Bipartisan Infrastructure Law investments will fund additional water storage to provide increased water security to Western communities
Date: Monday, October 17, 2022
WASHINGTON — The Department of the Interior today announced $210 million from President Biden’s Bipartisan Infrastructure Law that will bring clean, reliable drinking water to communities across the West through water storage and conveyance projects.
The projects are expected to develop over 1.7 million acre-feet of additional water storage capacity, enough water to support 6.8 million people for a year. The funding will also invest in two feasibility studies that could advance water storage capacity further once completed.
“In the wake of severe drought across the West, the Department is putting funding from President Biden’s Bipartisan Infrastructure Law to work to expand access to clean, reliable water and mitigate the impacts of this crisis,” said Secretary Deb Haaland. “Water is essential to every community – for feeding families, growing crops, powering agricultural businesses, and sustaining wildlife and our environment. Through the investments we are announcing today, we will advance water storage and conveyance supporting local water management agencies, farmers, families and wildlife.”
“Through the Bipartisan Infrastructure Law, the Biden-Harris administration is dramatically advancing our mission at the Bureau of Reclamation to deliver water and power in an environmentally and economically sustainable manner for the American West,” said Bureau of Reclamation Commissioner Camille Calimlim Touton. “Our investment in these projects will increase water storage capacity and lay conveyance pipeline to deliver reliable and safe drinking water and build resiliency for communities most impacted by drought.”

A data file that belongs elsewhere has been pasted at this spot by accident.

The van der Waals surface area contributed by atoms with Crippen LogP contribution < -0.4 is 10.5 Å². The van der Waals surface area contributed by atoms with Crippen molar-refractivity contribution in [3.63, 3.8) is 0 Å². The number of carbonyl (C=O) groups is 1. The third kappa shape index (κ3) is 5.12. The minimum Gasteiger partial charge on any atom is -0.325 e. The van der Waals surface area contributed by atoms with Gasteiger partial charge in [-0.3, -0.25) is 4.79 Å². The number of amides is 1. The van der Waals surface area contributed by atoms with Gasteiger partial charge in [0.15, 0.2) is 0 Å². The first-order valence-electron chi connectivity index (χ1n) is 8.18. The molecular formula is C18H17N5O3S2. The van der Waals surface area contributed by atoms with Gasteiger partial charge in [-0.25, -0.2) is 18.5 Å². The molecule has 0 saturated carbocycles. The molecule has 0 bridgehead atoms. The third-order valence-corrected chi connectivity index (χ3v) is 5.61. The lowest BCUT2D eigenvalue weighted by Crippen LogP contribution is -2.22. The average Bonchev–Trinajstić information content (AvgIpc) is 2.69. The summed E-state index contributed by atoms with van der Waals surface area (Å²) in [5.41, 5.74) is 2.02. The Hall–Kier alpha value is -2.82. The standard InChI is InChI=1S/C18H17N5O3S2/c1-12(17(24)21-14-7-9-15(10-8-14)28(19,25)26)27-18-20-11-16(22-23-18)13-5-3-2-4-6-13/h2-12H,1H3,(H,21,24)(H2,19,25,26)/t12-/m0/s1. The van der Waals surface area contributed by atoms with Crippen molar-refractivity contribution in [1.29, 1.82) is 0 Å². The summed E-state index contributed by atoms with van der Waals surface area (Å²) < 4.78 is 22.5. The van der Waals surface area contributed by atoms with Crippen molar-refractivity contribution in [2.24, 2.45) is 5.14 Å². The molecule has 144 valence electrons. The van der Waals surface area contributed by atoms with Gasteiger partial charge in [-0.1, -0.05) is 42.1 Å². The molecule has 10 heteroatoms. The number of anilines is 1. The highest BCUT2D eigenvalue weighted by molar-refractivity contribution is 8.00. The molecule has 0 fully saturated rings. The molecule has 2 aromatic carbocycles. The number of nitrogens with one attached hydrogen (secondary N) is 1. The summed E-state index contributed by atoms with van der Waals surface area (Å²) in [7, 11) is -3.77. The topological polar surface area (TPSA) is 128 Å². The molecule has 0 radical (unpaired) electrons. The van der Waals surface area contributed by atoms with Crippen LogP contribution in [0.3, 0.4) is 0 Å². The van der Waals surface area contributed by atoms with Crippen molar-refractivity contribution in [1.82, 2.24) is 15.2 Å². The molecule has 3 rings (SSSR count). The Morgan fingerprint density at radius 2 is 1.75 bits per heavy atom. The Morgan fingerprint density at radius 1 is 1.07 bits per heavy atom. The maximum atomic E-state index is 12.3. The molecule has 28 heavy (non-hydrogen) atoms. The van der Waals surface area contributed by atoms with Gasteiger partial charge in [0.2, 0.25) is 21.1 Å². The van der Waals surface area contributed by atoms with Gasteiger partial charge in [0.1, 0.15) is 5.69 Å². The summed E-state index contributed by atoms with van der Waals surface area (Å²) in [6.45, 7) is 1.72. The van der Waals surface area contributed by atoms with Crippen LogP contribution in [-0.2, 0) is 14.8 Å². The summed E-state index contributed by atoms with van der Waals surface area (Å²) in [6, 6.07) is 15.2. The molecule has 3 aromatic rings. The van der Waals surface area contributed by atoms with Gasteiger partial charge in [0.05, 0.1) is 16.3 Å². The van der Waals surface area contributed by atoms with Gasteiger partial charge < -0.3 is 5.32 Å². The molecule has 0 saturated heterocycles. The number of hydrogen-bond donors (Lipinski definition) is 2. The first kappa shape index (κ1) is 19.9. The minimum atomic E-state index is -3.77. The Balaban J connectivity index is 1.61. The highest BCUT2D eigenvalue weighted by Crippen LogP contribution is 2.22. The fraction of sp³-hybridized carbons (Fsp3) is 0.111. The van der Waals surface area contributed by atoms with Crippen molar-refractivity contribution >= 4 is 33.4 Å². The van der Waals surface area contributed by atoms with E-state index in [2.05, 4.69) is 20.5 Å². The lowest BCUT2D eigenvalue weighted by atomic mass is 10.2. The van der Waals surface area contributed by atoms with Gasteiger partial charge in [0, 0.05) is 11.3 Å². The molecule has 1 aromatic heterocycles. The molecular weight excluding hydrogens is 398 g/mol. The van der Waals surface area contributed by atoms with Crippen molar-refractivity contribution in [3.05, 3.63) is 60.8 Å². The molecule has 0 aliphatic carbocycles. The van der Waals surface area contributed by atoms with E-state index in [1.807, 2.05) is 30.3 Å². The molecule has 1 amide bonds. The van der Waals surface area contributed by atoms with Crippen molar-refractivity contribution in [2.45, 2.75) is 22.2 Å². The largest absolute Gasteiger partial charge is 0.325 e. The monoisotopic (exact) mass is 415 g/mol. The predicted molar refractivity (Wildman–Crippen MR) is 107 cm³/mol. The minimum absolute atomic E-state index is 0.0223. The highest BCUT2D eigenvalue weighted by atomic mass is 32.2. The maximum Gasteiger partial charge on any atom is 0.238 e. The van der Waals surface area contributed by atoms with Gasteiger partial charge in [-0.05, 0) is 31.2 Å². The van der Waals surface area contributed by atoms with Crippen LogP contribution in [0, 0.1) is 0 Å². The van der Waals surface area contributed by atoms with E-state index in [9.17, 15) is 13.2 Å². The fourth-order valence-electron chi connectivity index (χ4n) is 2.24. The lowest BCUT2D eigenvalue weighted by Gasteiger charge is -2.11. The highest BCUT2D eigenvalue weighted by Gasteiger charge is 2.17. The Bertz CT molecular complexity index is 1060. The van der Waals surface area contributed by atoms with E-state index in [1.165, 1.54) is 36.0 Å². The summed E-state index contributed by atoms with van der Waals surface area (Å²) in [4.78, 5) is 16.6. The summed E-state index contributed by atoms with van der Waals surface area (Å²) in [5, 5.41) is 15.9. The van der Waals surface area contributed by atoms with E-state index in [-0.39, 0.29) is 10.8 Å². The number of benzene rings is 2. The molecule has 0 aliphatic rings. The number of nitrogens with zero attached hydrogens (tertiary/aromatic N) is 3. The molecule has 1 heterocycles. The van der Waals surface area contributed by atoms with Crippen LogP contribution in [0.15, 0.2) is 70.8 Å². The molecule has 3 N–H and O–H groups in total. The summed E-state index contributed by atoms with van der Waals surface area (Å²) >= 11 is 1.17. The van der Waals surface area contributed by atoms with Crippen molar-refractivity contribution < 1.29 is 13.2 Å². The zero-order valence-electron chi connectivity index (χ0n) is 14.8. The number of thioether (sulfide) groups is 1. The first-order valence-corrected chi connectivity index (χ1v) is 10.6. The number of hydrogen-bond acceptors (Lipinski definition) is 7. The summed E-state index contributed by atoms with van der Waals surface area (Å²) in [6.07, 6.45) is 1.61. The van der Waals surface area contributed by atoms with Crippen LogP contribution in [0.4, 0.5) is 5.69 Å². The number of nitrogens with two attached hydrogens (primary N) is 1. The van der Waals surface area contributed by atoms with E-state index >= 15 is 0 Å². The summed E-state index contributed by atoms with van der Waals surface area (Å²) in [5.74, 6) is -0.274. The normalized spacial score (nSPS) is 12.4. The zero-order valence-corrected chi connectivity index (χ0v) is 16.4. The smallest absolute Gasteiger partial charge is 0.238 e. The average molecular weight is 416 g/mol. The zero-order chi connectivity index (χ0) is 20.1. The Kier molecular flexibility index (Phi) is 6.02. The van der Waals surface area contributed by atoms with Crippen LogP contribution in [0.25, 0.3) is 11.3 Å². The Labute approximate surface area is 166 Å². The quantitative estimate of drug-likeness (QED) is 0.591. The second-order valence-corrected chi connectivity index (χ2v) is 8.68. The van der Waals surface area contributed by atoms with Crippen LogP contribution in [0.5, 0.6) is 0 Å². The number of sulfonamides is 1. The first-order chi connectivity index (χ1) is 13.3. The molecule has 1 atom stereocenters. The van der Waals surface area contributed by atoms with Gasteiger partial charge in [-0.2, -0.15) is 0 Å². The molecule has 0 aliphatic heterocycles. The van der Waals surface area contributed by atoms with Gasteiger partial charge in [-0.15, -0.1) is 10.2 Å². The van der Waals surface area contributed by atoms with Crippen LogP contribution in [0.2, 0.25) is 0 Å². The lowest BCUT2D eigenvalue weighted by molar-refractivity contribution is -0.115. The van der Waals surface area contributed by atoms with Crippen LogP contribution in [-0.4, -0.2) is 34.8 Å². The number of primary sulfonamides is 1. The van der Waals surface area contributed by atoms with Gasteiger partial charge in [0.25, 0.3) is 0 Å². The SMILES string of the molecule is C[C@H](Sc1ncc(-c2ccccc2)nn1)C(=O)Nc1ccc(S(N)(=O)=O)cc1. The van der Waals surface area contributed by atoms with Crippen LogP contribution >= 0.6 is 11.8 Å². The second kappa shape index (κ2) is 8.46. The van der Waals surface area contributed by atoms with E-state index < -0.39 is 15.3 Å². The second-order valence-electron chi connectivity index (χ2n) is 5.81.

The Bipartisan Infrastructure Law allocates $8.3 billion for Bureau of Reclamation water infrastructure projects over the next five years to advance drought resilience and expand access to clean water for families, farmers, and wildlife. The investment will repair aging water delivery systems, secure dams, and complete rural water projects, and protect aquatic ecosystems. The funding announced today is part of the $1.05 billion in Water Storage, Groundwater Storage and Conveyance Projects provided by the Law.
The selected projects are:
The Department also recently announced new steps for drought mitigation in the Colorado River Basin supported by the Inflation Reduction Act, releasing a request for proposals for water system conservation measures as part of the newly created Lower Colorado River Basin System Conservation and Efficiency Program. The Act provides $4 billion in funding for water management and conservation in the Colorado River Basin, including at least $500 million for projects in the Upper Basin states that will result in water conservation throughout the system.